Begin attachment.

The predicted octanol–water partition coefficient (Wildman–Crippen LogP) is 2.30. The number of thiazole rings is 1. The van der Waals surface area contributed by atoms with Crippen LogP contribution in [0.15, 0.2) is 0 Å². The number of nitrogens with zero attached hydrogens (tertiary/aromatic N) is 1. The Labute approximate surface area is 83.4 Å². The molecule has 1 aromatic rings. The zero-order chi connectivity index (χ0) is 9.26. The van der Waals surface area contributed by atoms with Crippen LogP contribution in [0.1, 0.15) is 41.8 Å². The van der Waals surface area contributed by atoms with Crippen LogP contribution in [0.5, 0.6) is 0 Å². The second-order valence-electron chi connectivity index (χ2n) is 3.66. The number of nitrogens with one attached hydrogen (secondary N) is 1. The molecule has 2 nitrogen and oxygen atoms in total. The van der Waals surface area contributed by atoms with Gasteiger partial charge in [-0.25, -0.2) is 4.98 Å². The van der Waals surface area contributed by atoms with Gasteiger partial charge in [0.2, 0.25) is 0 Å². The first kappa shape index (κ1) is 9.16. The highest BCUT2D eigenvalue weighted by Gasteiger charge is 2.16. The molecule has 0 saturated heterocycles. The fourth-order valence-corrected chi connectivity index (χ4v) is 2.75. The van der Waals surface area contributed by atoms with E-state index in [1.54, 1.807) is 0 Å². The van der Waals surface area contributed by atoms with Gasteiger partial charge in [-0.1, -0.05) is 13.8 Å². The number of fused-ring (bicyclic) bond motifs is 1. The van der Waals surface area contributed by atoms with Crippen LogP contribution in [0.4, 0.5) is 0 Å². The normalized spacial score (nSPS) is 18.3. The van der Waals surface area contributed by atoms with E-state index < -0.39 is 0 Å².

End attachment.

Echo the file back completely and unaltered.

The predicted octanol–water partition coefficient (Wildman–Crippen LogP) is 2.30. The number of thiazole rings is 1. The van der Waals surface area contributed by atoms with Crippen LogP contribution in [0.15, 0.2) is 0 Å². The number of nitrogens with zero attached hydrogens (tertiary/aromatic N) is 1. The Labute approximate surface area is 83.4 Å². The molecule has 1 aromatic rings. The zero-order chi connectivity index (χ0) is 9.26. The van der Waals surface area contributed by atoms with Crippen LogP contribution in [0.1, 0.15) is 41.8 Å². The van der Waals surface area contributed by atoms with Crippen LogP contribution in [0.5, 0.6) is 0 Å². The second-order valence-electron chi connectivity index (χ2n) is 3.66. The number of nitrogens with one attached hydrogen (secondary N) is 1. The molecule has 2 nitrogen and oxygen atoms in total. The van der Waals surface area contributed by atoms with Gasteiger partial charge in [-0.25, -0.2) is 4.98 Å². The van der Waals surface area contributed by atoms with Gasteiger partial charge in [0.2, 0.25) is 0 Å². The first kappa shape index (κ1) is 9.16. The highest BCUT2D eigenvalue weighted by Gasteiger charge is 2.16. The molecule has 0 saturated heterocycles. The fourth-order valence-corrected chi connectivity index (χ4v) is 2.75. The van der Waals surface area contributed by atoms with E-state index in [1.54, 1.807) is 0 Å². The van der Waals surface area contributed by atoms with Gasteiger partial charge in [-0.1, -0.05) is 13.8 Å². The number of fused-ring (bicyclic) bond motifs is 1. The van der Waals surface area contributed by atoms with Crippen LogP contribution in [0.4, 0.5) is 0 Å². The normalized spacial score (nSPS) is 18.3. The van der Waals surface area contributed by atoms with E-state index < -0.39 is 0 Å².